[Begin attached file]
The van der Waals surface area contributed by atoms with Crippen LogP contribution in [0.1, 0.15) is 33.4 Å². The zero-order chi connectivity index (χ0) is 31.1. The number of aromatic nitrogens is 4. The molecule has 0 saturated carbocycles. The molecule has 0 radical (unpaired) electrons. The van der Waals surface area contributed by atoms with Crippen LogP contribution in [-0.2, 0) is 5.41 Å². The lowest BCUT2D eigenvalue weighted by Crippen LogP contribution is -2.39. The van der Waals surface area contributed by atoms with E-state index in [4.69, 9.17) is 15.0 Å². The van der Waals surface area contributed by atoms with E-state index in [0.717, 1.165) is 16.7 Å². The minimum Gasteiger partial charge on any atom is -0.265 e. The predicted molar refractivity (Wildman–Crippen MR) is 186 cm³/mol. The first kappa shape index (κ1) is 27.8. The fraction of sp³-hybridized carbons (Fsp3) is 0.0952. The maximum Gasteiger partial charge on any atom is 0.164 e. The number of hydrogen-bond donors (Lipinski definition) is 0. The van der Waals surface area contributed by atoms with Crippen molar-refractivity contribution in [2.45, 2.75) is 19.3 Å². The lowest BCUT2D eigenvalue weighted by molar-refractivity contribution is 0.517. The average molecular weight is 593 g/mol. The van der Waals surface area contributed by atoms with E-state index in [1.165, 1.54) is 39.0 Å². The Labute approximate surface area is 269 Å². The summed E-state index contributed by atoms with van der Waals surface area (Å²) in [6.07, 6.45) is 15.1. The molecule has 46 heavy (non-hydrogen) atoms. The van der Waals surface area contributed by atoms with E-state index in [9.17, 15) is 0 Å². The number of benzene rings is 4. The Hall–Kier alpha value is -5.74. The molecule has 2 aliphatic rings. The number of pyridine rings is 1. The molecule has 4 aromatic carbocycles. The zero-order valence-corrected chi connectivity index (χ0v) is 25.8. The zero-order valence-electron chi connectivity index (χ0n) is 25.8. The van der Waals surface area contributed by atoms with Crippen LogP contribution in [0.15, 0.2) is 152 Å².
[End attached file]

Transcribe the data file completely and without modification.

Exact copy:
The van der Waals surface area contributed by atoms with Crippen LogP contribution in [0.1, 0.15) is 33.4 Å². The zero-order chi connectivity index (χ0) is 31.1. The number of aromatic nitrogens is 4. The molecule has 0 saturated carbocycles. The molecule has 0 radical (unpaired) electrons. The van der Waals surface area contributed by atoms with Crippen LogP contribution in [-0.2, 0) is 5.41 Å². The lowest BCUT2D eigenvalue weighted by Crippen LogP contribution is -2.39. The van der Waals surface area contributed by atoms with E-state index in [4.69, 9.17) is 15.0 Å². The van der Waals surface area contributed by atoms with E-state index in [0.717, 1.165) is 16.7 Å². The minimum Gasteiger partial charge on any atom is -0.265 e. The predicted molar refractivity (Wildman–Crippen MR) is 186 cm³/mol. The first kappa shape index (κ1) is 27.8. The fraction of sp³-hybridized carbons (Fsp3) is 0.0952. The maximum Gasteiger partial charge on any atom is 0.164 e. The number of hydrogen-bond donors (Lipinski definition) is 0. The van der Waals surface area contributed by atoms with Crippen molar-refractivity contribution in [2.45, 2.75) is 19.3 Å². The lowest BCUT2D eigenvalue weighted by molar-refractivity contribution is 0.517. The average molecular weight is 593 g/mol. The van der Waals surface area contributed by atoms with E-state index in [1.165, 1.54) is 39.0 Å². The Labute approximate surface area is 269 Å². The summed E-state index contributed by atoms with van der Waals surface area (Å²) in [6.07, 6.45) is 15.1. The molecule has 46 heavy (non-hydrogen) atoms. The van der Waals surface area contributed by atoms with E-state index in [9.17, 15) is 0 Å². The number of benzene rings is 4. The Hall–Kier alpha value is -5.74. The molecule has 2 aliphatic rings. The number of pyridine rings is 1. The molecule has 4 aromatic carbocycles. The zero-order valence-corrected chi connectivity index (χ0v) is 25.8. The zero-order valence-electron chi connectivity index (χ0n) is 25.8. The van der Waals surface area contributed by atoms with Crippen LogP contribution in [0.15, 0.2) is 152 Å².